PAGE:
Get ready for a That '70s Show reunion on Friday, April 1st when Ashton Kutcher and Danny Masterson reunite for the new Netflix multi-cam comedy, The Ranch, from Two and a Half Men's Don Reo and Jim Patterson. Sam Elliott, Debra Winger, and Elisha Cuthbert also star in this new comedy, about a former semi-pro football player (Kutcher) who returns to Colorado to run the family business with his brother and father. Setting this sitcom apart from others of its ilk, however, is the fact that it looks a bit different. In a world where the rule is for sitcoms to be brightly lit, The Ranch goes a bit dark. "You know, when I go home at night I don’t turn on every single light in my house when I come home," EP Patterson told critics at the TCA Winter Press Tour. "I don’t think anyone does. And so that was one of the mandates we said was 'make it like how people live'."
"If you get up in the morning, you turn on one light maybe, and you wander downstairs, and eventually some of the lights come on," he said. "But, you live in the shadows. You know, when it’s night out, the moon doesn’t always perfectly go through the window and light up someone’s face. And so we wanted to try to make it as realistic as possible on a stage."
Kutcher also chimed in, to explain the low-lighting on the stage set for The Ranch. "When we went to create the look and the image of this show, you have to respect what’s around you as well, from a network perspective. And if you look at other things on Netflix in general, you don’t have these brightly lit stages, brightly lit shows. And so assuming somebody may be coming from one show and moving into your show, or going to something else, you don’t want something that’s going to just bleed fiction. And so Don, Jim, Danny and I, when we were sort of really crafting what the look and feel of this was going to be, it was relative to the other things that are Netflix as well."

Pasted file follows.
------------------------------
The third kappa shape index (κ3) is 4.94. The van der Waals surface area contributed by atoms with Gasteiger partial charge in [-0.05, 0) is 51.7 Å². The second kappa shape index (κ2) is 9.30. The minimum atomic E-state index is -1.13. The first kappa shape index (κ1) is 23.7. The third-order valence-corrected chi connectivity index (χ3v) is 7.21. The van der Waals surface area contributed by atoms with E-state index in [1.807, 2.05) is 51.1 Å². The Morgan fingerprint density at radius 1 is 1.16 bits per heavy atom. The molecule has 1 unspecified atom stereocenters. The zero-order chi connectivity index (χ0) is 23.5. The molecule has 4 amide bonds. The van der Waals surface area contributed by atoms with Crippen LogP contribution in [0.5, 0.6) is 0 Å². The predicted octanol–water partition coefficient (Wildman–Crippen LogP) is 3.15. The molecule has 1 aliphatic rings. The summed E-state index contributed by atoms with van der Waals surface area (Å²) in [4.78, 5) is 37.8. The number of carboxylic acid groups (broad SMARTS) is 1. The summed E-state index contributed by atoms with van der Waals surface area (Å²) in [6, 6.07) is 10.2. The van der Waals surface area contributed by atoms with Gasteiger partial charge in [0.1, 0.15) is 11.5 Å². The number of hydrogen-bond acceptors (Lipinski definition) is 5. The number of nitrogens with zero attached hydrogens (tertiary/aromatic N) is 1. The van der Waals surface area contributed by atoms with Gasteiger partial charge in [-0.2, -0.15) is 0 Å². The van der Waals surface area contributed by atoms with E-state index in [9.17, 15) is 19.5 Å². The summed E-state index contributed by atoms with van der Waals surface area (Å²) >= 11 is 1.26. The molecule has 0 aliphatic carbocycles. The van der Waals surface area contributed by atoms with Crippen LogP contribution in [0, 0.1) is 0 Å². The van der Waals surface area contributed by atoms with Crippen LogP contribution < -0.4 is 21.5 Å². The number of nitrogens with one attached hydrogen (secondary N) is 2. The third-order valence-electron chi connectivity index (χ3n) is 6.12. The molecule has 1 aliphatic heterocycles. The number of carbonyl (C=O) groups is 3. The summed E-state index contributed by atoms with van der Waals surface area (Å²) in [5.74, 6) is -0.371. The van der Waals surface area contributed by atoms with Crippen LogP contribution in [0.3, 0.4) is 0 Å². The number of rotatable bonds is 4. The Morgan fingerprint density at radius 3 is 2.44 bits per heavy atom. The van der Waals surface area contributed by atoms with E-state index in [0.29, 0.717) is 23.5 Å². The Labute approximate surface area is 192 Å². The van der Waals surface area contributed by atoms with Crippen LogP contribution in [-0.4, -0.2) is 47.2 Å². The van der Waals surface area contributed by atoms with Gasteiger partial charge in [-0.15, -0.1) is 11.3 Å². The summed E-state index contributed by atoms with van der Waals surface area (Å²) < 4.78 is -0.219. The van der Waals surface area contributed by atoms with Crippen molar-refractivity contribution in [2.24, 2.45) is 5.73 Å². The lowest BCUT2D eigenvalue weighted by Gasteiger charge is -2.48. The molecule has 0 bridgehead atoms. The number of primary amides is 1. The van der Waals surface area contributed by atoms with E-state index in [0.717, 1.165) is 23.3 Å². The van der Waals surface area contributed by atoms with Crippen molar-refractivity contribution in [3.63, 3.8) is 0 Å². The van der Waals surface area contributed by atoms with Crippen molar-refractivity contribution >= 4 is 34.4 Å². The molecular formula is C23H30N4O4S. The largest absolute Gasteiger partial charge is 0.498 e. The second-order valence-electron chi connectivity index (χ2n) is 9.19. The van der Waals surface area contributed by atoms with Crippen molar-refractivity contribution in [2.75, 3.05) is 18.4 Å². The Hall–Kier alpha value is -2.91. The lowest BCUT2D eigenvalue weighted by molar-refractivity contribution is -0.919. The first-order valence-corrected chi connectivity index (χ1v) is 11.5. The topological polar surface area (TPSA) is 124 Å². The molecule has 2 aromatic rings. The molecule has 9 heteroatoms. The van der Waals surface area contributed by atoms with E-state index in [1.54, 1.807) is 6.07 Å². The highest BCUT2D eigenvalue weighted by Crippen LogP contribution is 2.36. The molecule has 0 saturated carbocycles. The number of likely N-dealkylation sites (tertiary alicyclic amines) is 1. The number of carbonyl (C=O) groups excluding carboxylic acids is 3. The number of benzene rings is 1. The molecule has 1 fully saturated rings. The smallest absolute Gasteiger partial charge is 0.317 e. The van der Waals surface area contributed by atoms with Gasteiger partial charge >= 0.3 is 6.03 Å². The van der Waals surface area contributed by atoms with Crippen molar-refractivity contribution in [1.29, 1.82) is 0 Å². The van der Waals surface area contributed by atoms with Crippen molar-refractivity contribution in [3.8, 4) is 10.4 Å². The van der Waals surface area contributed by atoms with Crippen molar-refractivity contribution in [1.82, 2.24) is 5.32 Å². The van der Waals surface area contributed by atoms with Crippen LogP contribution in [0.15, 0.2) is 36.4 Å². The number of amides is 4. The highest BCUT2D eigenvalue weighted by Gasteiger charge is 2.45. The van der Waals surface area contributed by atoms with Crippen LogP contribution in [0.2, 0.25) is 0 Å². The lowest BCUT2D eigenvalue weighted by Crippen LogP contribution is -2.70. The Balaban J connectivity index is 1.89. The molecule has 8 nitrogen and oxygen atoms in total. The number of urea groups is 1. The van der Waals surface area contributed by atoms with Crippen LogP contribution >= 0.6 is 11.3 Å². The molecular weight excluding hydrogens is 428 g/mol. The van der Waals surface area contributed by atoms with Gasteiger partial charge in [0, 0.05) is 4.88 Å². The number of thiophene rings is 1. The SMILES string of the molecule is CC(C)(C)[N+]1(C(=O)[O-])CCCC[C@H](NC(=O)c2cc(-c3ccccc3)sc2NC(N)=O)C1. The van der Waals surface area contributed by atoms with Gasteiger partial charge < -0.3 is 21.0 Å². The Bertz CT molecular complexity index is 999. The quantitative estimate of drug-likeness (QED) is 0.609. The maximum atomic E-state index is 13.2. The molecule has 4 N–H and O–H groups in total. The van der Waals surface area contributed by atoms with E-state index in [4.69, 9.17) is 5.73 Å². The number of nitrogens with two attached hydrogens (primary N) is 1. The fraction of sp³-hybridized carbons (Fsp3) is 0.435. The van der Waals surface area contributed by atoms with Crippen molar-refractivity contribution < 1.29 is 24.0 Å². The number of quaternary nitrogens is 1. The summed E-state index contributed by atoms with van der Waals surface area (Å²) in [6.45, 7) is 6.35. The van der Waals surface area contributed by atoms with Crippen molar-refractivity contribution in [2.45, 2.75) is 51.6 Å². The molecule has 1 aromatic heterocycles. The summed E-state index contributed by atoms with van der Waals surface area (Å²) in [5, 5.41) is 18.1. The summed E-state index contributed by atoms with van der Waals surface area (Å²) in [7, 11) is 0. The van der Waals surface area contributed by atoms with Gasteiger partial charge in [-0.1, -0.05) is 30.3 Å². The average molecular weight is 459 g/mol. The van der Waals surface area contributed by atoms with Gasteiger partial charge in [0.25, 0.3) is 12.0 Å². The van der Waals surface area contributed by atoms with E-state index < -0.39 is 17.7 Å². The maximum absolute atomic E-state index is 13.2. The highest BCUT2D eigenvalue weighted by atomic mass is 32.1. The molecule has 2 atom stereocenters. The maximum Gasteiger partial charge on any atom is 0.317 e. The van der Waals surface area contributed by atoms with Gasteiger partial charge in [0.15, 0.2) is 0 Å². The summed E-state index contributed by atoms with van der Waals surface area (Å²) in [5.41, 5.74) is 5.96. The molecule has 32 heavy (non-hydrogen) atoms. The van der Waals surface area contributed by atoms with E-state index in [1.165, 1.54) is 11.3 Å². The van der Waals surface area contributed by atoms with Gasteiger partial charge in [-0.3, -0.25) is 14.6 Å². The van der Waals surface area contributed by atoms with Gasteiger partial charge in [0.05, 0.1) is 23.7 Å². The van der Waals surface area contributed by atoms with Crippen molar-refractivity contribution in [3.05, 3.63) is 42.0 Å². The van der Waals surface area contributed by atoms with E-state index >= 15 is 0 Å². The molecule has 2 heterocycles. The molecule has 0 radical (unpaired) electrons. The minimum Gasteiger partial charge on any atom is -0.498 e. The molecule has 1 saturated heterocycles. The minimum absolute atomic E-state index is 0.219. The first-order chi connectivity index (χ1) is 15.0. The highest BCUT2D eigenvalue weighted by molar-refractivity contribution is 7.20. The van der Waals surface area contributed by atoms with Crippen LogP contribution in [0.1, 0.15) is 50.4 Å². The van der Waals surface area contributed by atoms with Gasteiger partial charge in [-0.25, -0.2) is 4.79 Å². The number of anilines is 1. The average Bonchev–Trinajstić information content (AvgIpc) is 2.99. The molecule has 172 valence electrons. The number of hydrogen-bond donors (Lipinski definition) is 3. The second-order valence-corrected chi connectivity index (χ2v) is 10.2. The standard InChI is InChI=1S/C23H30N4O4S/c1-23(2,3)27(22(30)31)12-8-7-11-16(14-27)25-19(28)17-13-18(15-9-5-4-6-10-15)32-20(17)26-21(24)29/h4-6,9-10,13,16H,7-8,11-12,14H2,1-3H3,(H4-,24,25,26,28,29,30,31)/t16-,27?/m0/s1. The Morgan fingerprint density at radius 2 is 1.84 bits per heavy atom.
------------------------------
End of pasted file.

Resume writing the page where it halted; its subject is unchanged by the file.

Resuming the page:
And speaking of how The Ranch is able to separate itself from other multii-cam comedies - the characters gets to swear. "This is actually kind of funny," EP Reo stated, "because we were specifically talking about the 'f' word and how we were going to use it judiciously, and we would really take our time to pick a spot. We lasted two pages. So it was on the second page."
Patterson added "We wanted to make the show as real as possible for a multi-cam sitcom, and the reality is, you know, guys who live together swear. And Danny and Ashton, being brothers on the show, would give each other a hard time and screw around with one another. So it just felt like it was being false to the show and to the audience if they just said, like, “freaken” or “fricken,” you know, like we normally do on TV."
Reo continued with "We are fighting against the conventions of the traditional multi-cam sitcom with lighting and language and music, and every scene doesn’t end with a punch line, and there are dramatic moments. So using real language just was part of that process."
And how about Kutcher and Masterson working together again? "The amazing thing is," Kutcher said, "is when you set out to do various projects as an actor, you always end up creating this little family with the people that you work with, and most of the times you are on a movie set for three months and you become best friends with whoever is there and say, 'We are going to stay in touch, and we’ll talk all the time.'
"But you never see them again," Masterson said.
"Right," Kutcher agreed. "And then you are on different sides of the world doing whatever you are doing. And we are really fortunate. ’70s Show was my first job, and this guy was an absolute mentor to me, not just as a performer, but as a person. And I think, without him, I don’t know where I would be as a person, because he kept me on the ground, and he would always whenever I got a little too high on my horse, he would knock me back down. He kept me out of trouble."
Masterson then said "We met in ’98. We did eight years of ’70s Show and then spent some years doing different projects but always talking about getting back together and doing something together. Our favorite stuff on ’70s Show was the Hyde/Kelso relationship of domination, and so, when this show was coming together, it was kind of like, 'let’s find adult versions of those guys and a little more realistic, but keeping that dynamic of how we how our comedy works together'."
BY MATT FOWLER
Edited by Empire